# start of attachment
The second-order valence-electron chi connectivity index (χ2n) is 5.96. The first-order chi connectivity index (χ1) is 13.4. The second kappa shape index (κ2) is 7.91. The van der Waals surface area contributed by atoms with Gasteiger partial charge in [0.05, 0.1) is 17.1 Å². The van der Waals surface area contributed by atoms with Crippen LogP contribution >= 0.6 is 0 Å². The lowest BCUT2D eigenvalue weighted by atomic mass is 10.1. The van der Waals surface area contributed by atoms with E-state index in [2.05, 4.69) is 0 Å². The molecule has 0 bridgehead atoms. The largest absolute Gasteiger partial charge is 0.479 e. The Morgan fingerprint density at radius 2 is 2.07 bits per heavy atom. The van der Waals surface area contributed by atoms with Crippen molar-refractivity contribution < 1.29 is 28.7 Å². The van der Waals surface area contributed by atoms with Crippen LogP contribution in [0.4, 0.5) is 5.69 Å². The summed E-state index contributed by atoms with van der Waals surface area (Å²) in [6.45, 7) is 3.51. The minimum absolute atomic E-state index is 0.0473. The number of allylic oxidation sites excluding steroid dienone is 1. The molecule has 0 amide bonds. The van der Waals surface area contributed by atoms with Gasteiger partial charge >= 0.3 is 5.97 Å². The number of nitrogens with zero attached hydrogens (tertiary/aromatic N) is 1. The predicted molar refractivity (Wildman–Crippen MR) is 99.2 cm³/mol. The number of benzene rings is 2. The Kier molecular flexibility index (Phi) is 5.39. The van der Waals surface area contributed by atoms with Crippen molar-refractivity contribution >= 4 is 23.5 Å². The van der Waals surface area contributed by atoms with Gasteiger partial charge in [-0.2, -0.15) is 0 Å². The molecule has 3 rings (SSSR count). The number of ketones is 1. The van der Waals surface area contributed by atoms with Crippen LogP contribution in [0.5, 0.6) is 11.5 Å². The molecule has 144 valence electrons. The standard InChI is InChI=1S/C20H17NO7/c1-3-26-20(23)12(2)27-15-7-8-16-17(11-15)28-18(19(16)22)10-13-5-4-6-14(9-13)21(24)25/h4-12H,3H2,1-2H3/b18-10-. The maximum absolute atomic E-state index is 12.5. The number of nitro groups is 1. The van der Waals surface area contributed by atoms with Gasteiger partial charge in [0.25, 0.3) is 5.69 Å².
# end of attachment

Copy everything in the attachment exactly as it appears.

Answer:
The second-order valence-electron chi connectivity index (χ2n) is 5.96. The first-order chi connectivity index (χ1) is 13.4. The second kappa shape index (κ2) is 7.91. The van der Waals surface area contributed by atoms with Gasteiger partial charge in [0.05, 0.1) is 17.1 Å². The van der Waals surface area contributed by atoms with Crippen LogP contribution >= 0.6 is 0 Å². The lowest BCUT2D eigenvalue weighted by atomic mass is 10.1. The van der Waals surface area contributed by atoms with E-state index in [2.05, 4.69) is 0 Å². The molecule has 0 bridgehead atoms. The largest absolute Gasteiger partial charge is 0.479 e. The Morgan fingerprint density at radius 2 is 2.07 bits per heavy atom. The van der Waals surface area contributed by atoms with Crippen molar-refractivity contribution < 1.29 is 28.7 Å². The van der Waals surface area contributed by atoms with Crippen LogP contribution in [0.4, 0.5) is 5.69 Å². The summed E-state index contributed by atoms with van der Waals surface area (Å²) in [6.45, 7) is 3.51. The minimum absolute atomic E-state index is 0.0473. The number of allylic oxidation sites excluding steroid dienone is 1. The molecule has 0 amide bonds. The van der Waals surface area contributed by atoms with Gasteiger partial charge >= 0.3 is 5.97 Å². The number of nitrogens with zero attached hydrogens (tertiary/aromatic N) is 1. The predicted molar refractivity (Wildman–Crippen MR) is 99.2 cm³/mol. The number of benzene rings is 2. The Kier molecular flexibility index (Phi) is 5.39. The van der Waals surface area contributed by atoms with Crippen molar-refractivity contribution >= 4 is 23.5 Å². The van der Waals surface area contributed by atoms with Gasteiger partial charge in [-0.2, -0.15) is 0 Å². The molecule has 3 rings (SSSR count). The number of ketones is 1. The van der Waals surface area contributed by atoms with Crippen LogP contribution in [0.5, 0.6) is 11.5 Å². The molecule has 144 valence electrons. The standard InChI is InChI=1S/C20H17NO7/c1-3-26-20(23)12(2)27-15-7-8-16-17(11-15)28-18(19(16)22)10-13-5-4-6-14(9-13)21(24)25/h4-12H,3H2,1-2H3/b18-10-. The maximum absolute atomic E-state index is 12.5. The number of nitro groups is 1. The van der Waals surface area contributed by atoms with Gasteiger partial charge in [0.25, 0.3) is 5.69 Å².